Brain-based learning isn’t a new concept, but it’s enjoying renewed attention thanks to the teacher accountability movement begun by President George W. Bush and continued by President Barack Obama. In a nutshell, teachers who use brain-based techniques don their “neuroscientist” hats and focus on creating experiences that cater to the inner workings of their students’ brains. The result: better learning experiences and better retention.
Hundreds of different variables affect how well your students digest information. Neuroscientific research suggests that some of the most important variables that impact learning include physical activity, social health, and the pace at which information is presented. Thankfully, you can harness and control many of the variables that make or break learning by using the following techniques.
Given the mounting pressure that teachers face to crank out successful test-takers, it’s understandably tempting to cut recess, gym, and other movement activities in favor of sitting still and studying. However, taking a five-minute brain break to exercise the body and refresh the mind actually is more effective than subjecting kids to marathon teaching sessions in which they tend to become overwhelmed and fatigued.
Why it’s effective: Studies show that the brain absorbs and retains more information when the body is exercised periodically. Movement stimulates the flow of two important neurochemicals, noradrenaline and dopamine, which prime the brain for learning. It erases sedentary fatigue, increases heart rate, and improves circulation, all of which impact the success of a lesson.
How to implement this technique: Some teachers incorporate brain breaks by popping in a dance-along video or DVD, such as “The Sid Shuffle” from the movie “Ice Age” or, for younger kids, “Get the Sillies Out” by Just Dance Kids. Others use activity cards that prescribe brief, exhilarating activities such as “Mingle, Mingle, Group!” “Freeze Dance,” “Simon Says,” and “Animal Pretend.” The Internet abounds with brain break ideas; do some research to find activities that appeal to you, or consider creating your own. Key points to remember are that brain breaks last only a few minutes and, to avoid chaos and injury, they must be defined by safety rules.
As a teacher, you’re undoubtedly aware that some students struggle with developing adequate social and emotional skills. A growing number of school districts in the U.S. have adopted Social and Emotional Learning (SEL) curricula to combat this.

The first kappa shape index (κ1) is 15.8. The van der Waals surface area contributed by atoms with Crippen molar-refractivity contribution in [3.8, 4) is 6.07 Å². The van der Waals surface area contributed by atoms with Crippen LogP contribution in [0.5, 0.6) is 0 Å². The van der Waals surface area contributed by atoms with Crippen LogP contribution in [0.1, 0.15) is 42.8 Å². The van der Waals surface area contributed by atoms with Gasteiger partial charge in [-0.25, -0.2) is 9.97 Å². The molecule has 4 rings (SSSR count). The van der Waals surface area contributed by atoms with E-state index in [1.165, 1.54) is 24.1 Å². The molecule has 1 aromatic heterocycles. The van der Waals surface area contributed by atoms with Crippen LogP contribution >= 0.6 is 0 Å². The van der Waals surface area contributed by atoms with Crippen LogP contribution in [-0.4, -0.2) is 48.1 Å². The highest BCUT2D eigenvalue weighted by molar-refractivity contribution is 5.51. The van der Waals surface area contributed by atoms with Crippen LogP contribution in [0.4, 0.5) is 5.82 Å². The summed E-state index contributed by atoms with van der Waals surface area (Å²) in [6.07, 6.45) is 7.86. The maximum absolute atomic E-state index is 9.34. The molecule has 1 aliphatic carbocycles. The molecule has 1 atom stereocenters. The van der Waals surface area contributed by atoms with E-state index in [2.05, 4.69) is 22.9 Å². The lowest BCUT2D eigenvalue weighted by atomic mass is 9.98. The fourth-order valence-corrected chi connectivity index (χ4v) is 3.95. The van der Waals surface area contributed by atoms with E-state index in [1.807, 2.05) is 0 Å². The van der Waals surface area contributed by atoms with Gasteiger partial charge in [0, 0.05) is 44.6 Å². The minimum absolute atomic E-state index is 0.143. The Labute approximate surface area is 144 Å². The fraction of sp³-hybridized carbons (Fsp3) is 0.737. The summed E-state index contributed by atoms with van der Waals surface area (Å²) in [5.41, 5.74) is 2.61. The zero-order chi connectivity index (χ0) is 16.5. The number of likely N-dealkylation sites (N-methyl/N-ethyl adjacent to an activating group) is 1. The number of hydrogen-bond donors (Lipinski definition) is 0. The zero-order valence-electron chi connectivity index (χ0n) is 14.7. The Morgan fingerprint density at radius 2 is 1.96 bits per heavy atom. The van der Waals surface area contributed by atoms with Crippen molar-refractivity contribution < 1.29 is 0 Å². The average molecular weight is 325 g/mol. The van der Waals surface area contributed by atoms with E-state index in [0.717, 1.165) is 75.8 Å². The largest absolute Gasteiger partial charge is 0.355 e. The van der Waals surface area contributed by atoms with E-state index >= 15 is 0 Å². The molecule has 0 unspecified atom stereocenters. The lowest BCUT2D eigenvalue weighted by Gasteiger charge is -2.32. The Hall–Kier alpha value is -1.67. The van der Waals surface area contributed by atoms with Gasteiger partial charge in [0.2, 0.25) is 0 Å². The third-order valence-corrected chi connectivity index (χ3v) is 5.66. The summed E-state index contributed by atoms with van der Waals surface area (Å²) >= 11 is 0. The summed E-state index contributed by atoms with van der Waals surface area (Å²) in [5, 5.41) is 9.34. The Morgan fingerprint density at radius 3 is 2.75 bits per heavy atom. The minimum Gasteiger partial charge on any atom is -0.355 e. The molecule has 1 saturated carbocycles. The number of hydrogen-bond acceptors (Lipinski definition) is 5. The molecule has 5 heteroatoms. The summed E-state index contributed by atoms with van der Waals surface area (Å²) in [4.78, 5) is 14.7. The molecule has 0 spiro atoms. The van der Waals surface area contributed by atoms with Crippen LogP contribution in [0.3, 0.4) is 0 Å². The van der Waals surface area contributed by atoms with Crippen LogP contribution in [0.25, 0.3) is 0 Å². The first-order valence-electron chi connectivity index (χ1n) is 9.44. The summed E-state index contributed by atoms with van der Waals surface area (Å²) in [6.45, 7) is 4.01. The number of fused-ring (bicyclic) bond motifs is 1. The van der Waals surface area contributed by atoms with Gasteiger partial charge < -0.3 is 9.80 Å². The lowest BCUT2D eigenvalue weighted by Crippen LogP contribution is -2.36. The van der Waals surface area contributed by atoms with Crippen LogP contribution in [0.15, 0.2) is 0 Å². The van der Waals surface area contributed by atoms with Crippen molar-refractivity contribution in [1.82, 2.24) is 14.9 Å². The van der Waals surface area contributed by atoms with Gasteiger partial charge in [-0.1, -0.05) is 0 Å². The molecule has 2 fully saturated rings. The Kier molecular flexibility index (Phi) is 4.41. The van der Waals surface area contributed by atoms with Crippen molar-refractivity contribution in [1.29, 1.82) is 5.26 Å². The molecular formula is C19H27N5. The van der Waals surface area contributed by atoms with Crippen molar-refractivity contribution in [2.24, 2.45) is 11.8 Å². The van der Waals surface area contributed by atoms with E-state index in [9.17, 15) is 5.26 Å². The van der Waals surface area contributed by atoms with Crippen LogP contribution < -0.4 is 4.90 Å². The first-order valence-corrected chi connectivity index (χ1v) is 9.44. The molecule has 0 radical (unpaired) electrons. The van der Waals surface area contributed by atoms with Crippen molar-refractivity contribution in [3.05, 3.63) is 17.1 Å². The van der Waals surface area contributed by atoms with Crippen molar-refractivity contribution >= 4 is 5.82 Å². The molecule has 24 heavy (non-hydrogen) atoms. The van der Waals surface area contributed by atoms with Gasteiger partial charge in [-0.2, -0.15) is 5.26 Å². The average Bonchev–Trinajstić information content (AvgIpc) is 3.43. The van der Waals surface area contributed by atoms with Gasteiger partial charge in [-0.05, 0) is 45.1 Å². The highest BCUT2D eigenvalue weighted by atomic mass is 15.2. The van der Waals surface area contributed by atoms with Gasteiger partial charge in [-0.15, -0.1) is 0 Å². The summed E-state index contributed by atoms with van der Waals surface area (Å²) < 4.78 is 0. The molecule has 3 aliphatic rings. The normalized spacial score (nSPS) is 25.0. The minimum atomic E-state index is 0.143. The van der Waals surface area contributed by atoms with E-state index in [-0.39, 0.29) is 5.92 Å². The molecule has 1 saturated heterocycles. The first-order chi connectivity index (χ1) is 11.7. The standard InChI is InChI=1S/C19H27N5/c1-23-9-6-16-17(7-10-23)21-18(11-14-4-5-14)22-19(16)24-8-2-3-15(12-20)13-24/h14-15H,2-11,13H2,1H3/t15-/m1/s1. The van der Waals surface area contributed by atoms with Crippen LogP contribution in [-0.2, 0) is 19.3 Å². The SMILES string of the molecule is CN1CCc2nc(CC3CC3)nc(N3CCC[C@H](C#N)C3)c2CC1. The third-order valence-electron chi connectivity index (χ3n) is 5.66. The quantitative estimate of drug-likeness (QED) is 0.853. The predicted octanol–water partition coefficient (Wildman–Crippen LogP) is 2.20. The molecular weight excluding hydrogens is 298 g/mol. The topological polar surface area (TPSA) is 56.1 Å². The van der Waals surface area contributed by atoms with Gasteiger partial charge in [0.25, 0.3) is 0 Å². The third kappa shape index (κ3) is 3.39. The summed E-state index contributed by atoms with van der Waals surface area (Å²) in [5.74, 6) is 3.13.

Why it’s effective: Research shows that SEL curriculum can boost test scores by as much as 11 percent and decrease classroom behavior problems by nine percent. You probably won’t have to look very hard to find an SEL program — SEL trainings and curricula are sprouting up across the U.S. For example, teachers in Illinois can receive SEL training from the Illinois Children’s Mental Health Partnership. Teachers in Michigan get their SEL ideas from the K-12 Michigan Model for Health curriculum.
You can learn more about SEL even if your school district hasn’t enriched you with professional development yet.
How to implement this technique: How can you afford to fit yet another curriculum into your jam-packed days of reading, writing, and arithmetic? The simple answer, of course, is that you can’t afford NOT to find time for SEL.
If you’re looking for practical ways to integrate SEL in a time-saving manner, consider the way that master teacher Chris Opitz of Anchorage, Alaska, sets the foundation for cooperative learning during a math lesson in this video. Among other things, Opitz encourages his kids to follow regular lesson routines, display positive regard for each other during the lesson, and explain concepts to one another in their own polite words.
We all know that new information, like food, is best digested in small chunks. Scaffolding and pacing are age-old techniques that teachers spend their careers trying to perfect, but new research suggests that the chunks of information that we impart should be even smaller than previously thought.
Why it’s effective: George Miller’s 1956 cognitive load theory suggests that the human brain can only manipulate about seven pieces of information at a time; hence, the seven-digit phone number. Think about, however, that when a seven-digit phone number is chunked into two smaller pieces, it’s even easier to remember. Current research suggests that young, malleable brains work best with no more than four chunks of new information at a time.
How to implement this technique: Eric Jensen, neuroscientist and author of “Teaching With the Brain in Mind,” recommends that educators “teach in small chunks, process the learning, and then rest the brain.” Jensen suggests spending only 4-8 consecutive minutes on more complex material and 8-15 minutes on less complex information. Spurts of teaching should be cushioned with review and brain breaks for optimum retention, according to the latest neuroscientific research.
The wellspring of brain-based teaching techniques available to teachers doesn’t end here. Neuroscientists have uncovered many other factors that impact student learning. There’s the concept of neuroplasticity, the idea that the brain’s neurons continue to rearrange information and forge new pathways throughout life.
There’s the relationship between fine arts and brain development; as it turns out, music and other artistic endeavors play a critical role in the development of a healthy brain. There’s the growing body of research suggesting that faulty brain circuitry, such as that found in autism, could actually be rewired with proper intervention.
A teacher’s job is more complex and daunting today than ever before. The good news is that you’re not in this boat alone. Educational neuroscientists have made many discoveries that can simplify your tasks and lighten your load. Thankfully, science is doing its part to help you educate your students.